One Spanish friend, confronted with this problem, found a solution that was so simple, so elegant and so effective that I can hardly wait until the next guests overstay their welcome so we can try it. In case you’re ever in this position, here’s what he did:
This particular houseguest had spent weeks sleeping on the sofa in the tiny one bedroom apartment where my friend and his girlfriend were living. Despite increasingly broad hints that he move on, the houseguest couldn't be budged. Finally my friend announced he had to go out of town; the houseguest’s suggestion that he stay on, sharing the apartment with the other’s girlfriend, was met with a steely-eyed glare. Reluctantly, the houseguest gathered his things to leave. My friend packed a suitcase, escorted the houseguest to the bus stop, kept walking until he was out of sight, then circled around, went home to his apartment and got on with his life.
See what I mean? Brilliant.
When it's just right
It’s not that we don’t want to spend time with them, nor do we mind visiting the cathedral or the Alcazar palace for the twenty-fifth time; they really are worth seeing over and over again. However, we often have projects and obligations calling for our attention. Sometimes it’s very awkward for us to drop everything — for instance, finishing a painting for an upcoming show or shopping for a sick friend — to take guests sightseeing. We naturally want to spend time with them — just not twenty-four hours a day, especially during longer visits.
But then, every once in a while, there’s a visit that somehow, magically, against all odds, goes spectacularly right. One in particular stands out. It was during Semana Santa, which the expat community universally considers the grisliest of entertaining nightmares. The relentless crowding and craziness, the ghoulish imagery, the constant charging about in search of the next paso, all make Holy Week an ordeal that is daunting for even the most seasoned traveller. Our guests have been known to collapse in exhaustion after the first day and refuse to leave our apartment until after Easter.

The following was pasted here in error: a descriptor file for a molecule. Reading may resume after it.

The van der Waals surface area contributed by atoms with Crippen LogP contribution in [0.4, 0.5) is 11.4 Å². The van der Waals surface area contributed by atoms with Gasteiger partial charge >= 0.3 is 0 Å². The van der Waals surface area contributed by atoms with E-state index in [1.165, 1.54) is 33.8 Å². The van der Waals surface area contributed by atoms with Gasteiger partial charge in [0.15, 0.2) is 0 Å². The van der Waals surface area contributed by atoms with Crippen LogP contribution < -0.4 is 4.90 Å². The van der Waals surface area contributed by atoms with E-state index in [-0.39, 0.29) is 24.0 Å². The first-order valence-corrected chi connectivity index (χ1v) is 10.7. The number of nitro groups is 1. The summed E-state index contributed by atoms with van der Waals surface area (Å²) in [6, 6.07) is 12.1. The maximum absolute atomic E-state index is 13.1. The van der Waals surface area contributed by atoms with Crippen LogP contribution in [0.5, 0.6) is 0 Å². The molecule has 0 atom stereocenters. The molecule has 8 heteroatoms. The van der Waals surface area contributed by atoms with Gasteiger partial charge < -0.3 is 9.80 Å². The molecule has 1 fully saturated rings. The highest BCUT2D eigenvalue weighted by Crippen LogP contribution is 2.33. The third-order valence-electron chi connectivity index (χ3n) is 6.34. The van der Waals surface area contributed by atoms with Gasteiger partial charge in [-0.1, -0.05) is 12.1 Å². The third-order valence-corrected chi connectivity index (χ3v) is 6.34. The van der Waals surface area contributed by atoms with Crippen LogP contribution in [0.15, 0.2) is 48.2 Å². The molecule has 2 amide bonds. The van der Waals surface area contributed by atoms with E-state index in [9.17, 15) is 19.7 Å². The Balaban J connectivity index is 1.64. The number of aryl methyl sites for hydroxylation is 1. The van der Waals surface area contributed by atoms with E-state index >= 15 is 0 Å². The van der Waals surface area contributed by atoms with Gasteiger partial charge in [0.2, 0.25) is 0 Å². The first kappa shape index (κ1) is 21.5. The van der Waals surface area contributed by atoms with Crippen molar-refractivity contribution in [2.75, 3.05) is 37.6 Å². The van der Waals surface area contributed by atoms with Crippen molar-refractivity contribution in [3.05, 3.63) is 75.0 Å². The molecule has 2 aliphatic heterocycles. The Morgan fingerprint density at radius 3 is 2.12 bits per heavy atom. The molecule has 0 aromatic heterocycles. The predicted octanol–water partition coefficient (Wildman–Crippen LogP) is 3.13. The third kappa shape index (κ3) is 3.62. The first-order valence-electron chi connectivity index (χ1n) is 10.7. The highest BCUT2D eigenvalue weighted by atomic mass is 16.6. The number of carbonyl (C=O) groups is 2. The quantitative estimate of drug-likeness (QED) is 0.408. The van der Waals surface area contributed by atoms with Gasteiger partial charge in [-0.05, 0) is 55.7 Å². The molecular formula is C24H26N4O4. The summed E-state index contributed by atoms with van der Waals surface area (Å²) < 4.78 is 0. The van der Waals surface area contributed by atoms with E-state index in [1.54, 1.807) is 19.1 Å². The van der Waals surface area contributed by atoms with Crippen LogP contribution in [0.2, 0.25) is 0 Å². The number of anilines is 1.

But this one California couple had the hardiness and good humour required to endure the rigors of Semana Santa. When we stepped out into the streets, they were unfazed by the human traffic jam and soldiered on cheerfully in Rich’s wake as he found a nearby procession passing by pure luck. It seemed nothing could go wrong.
As we watched their rental car disappear into the traffic jam encircling the city, I said to Rich, “That visit certainly worked out well.”
“I had a great time,” he said. “In fact, I can’t help wondering why we don’t entertain house guests more often.”
Karen McCann / Expatica
Karen McCann moved to Seville in 2004 and writes about her expat experiences in her new book, Dancing in the Fountain: How to Enjoy Living Abroad. "I loved this book,” wrote Lonely Planet. “I must have laughed aloud at least once in every chapter... The advice in the book is terrific." Wanderlust has taken her to more than thirty countries, including many developing or post-war nations where she and her husband volunteer as consultants to struggling microenterprises. Today, she spends her time writing, blogging, painting, exploring Seville, and traveling the world.